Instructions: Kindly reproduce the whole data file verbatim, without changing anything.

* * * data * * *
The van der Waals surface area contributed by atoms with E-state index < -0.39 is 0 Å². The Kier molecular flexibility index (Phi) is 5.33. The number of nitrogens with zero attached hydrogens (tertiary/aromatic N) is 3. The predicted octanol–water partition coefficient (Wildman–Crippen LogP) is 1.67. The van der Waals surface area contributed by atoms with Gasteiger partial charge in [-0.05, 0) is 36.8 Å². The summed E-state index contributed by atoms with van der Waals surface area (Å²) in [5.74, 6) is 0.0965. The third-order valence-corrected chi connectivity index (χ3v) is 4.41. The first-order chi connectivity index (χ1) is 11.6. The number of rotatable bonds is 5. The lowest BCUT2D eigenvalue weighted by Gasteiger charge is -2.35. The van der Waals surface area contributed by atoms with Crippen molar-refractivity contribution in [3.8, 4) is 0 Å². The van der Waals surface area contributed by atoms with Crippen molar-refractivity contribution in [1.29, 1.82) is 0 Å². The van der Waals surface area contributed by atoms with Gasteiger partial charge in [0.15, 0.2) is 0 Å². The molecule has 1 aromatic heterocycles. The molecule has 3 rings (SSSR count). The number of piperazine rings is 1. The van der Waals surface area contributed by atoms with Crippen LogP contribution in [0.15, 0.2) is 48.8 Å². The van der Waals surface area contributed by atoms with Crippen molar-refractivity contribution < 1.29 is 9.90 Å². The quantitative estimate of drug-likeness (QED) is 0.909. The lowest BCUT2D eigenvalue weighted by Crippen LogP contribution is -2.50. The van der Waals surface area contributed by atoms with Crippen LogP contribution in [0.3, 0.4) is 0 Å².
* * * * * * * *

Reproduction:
The van der Waals surface area contributed by atoms with E-state index < -0.39 is 0 Å². The Kier molecular flexibility index (Phi) is 5.33. The number of nitrogens with zero attached hydrogens (tertiary/aromatic N) is 3. The predicted octanol–water partition coefficient (Wildman–Crippen LogP) is 1.67. The van der Waals surface area contributed by atoms with Gasteiger partial charge in [-0.05, 0) is 36.8 Å². The summed E-state index contributed by atoms with van der Waals surface area (Å²) in [5.74, 6) is 0.0965. The third-order valence-corrected chi connectivity index (χ3v) is 4.41. The first-order chi connectivity index (χ1) is 11.6. The number of rotatable bonds is 5. The lowest BCUT2D eigenvalue weighted by Gasteiger charge is -2.35. The van der Waals surface area contributed by atoms with Crippen molar-refractivity contribution in [3.8, 4) is 0 Å². The van der Waals surface area contributed by atoms with Crippen molar-refractivity contribution in [1.29, 1.82) is 0 Å². The van der Waals surface area contributed by atoms with Gasteiger partial charge in [0.15, 0.2) is 0 Å². The molecule has 1 aromatic heterocycles. The molecule has 3 rings (SSSR count). The number of piperazine rings is 1. The van der Waals surface area contributed by atoms with Crippen LogP contribution in [0.15, 0.2) is 48.8 Å². The van der Waals surface area contributed by atoms with Crippen molar-refractivity contribution < 1.29 is 9.90 Å². The quantitative estimate of drug-likeness (QED) is 0.909. The lowest BCUT2D eigenvalue weighted by Crippen LogP contribution is -2.50. The van der Waals surface area contributed by atoms with Crippen LogP contribution in [0.3, 0.4) is 0 Å².